133- Sewing Begins!
Thanks for your patience in awaiting an update on how the big Fear quilt is going. I switched gears from collaging fabric pieces together to work on sewing. What does that even mean when the quilt is nowhere near finished?
I use both dots of glue or fusing to hold the many bits of fabric together. If I am going to be adding a lot of stitch work, I may minimally attach the pieces, figuring that the stitches will hold it all together. Using a dot of glue (Roxann’s Glue-Baste-It) allows me to take the pieces apart by dabbing at the bond with a wet q-tip, so I might use this method if I’m unsure. Fusing creates a permanent bond and makes me more confident that all the edges will stay attached – but it is more time-consuming to do.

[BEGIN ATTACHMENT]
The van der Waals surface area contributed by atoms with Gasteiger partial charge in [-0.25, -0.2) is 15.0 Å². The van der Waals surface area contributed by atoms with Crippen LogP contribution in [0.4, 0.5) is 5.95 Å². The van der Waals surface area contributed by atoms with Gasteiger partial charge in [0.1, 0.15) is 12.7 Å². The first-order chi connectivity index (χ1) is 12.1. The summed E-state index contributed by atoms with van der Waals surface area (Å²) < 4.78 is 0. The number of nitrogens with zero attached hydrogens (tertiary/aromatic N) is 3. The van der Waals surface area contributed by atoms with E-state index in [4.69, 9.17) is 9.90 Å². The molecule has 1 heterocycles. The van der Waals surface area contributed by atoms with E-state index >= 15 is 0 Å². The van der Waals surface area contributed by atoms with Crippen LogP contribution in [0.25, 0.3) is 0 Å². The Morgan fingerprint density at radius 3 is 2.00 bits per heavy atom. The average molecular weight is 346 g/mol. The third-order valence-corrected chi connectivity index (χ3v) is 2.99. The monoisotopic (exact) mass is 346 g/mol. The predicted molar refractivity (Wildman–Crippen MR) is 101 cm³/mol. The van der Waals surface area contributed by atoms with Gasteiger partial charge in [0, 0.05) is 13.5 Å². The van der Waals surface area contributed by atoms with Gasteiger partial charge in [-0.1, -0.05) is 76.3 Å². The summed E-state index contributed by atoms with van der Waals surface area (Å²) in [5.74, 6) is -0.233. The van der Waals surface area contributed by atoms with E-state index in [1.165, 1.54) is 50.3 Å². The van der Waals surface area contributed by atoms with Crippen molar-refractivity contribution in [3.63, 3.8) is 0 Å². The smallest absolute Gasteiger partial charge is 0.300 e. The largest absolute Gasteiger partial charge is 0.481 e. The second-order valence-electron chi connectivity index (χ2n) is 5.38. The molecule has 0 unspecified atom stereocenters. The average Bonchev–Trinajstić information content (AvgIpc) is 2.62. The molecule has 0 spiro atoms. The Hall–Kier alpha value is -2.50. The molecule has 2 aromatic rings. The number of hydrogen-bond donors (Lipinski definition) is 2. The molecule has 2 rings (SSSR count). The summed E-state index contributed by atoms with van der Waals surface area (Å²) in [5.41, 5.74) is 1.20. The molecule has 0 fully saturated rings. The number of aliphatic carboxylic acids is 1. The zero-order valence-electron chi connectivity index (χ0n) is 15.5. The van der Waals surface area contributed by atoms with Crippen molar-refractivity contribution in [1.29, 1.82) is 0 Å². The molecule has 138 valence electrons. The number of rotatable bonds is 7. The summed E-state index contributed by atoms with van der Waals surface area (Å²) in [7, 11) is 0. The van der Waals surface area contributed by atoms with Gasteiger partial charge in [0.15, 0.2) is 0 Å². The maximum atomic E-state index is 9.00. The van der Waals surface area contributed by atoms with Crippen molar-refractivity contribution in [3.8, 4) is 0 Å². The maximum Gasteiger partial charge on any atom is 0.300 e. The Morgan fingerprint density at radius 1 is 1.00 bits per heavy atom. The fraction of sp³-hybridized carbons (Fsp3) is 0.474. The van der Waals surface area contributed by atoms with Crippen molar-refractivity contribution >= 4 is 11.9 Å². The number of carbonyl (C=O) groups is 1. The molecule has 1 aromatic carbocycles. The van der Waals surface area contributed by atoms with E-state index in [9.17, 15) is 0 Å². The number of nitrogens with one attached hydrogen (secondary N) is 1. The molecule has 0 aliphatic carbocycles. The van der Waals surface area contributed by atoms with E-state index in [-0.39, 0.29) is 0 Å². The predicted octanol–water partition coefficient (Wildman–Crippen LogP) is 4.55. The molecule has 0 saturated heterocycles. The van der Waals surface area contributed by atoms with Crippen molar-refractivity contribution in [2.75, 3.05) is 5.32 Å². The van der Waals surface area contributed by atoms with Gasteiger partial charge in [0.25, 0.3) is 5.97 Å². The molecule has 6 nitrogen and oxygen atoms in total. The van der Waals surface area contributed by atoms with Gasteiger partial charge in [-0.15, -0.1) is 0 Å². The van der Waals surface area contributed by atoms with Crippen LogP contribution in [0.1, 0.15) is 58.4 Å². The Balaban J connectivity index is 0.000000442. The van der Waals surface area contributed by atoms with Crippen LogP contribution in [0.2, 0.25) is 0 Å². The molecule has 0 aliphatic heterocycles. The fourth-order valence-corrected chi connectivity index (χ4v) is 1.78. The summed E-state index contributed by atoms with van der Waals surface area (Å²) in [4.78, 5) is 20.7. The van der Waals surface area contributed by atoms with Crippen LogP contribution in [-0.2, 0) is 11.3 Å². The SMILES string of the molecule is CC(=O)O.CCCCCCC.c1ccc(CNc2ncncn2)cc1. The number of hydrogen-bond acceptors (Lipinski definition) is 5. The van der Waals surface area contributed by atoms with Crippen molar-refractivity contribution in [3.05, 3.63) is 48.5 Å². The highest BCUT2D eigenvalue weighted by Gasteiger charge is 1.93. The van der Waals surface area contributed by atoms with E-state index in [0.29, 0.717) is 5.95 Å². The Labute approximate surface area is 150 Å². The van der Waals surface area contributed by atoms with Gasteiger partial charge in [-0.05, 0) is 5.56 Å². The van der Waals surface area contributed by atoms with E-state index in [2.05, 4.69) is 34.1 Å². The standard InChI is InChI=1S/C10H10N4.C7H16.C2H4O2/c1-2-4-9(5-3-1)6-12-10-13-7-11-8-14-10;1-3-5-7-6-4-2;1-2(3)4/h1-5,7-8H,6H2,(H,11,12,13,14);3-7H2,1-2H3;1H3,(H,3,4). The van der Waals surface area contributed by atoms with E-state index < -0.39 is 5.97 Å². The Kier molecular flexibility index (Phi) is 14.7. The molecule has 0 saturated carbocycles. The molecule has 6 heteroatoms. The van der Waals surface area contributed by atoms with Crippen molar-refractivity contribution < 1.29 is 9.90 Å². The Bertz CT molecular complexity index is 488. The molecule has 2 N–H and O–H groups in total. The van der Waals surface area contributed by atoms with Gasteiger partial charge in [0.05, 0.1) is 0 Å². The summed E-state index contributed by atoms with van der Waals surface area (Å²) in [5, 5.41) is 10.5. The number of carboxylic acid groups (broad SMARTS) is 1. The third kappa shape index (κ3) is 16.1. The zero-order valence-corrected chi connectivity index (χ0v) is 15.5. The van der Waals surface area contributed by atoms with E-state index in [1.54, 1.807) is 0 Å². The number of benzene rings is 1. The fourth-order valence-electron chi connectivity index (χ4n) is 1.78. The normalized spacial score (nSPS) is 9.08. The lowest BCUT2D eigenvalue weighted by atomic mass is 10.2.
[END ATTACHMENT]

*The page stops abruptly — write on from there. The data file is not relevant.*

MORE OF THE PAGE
Anyways, the photo above shows me taking a collaged section off the design wall. I lay the section on top of a removable stabilizer – one that I will rip off or dissolve off in a water bath. The stabilizer extends beyond the collage, so I have room for my hands as I move the piece under my machine, and is a smooth surface that will slide without getting impeded by the unevenness of the backside of the collage. I like Pellon 360 EZ Stitch for the tear away and HTC 3150 H2O Gone. I don’t attach the collaged piece to the stabilizer (I just smooth it down and maybe use a few pins to hold it in place.)
I use my Handi-Quilter Sweet Sixteen mid-arm machine for this stage of work. I will go over all the edges and add details with threadwork, changing thread colors often. I’ve become very good at re-threading my machine! I use the same bobbin thread all the time – usually an unnoticeable mid-tone gray. I don’t knot or backstitch to secure threads. After stitching a bit, I use a self-threading needle to bring the top loose threads down to the backside, then flip the work over to cut the hanging threads to 1-2.” Later in the process, I might trim the threads more. All of the loose threads are going to be secured when I put fusible on the back when all the stitching is done.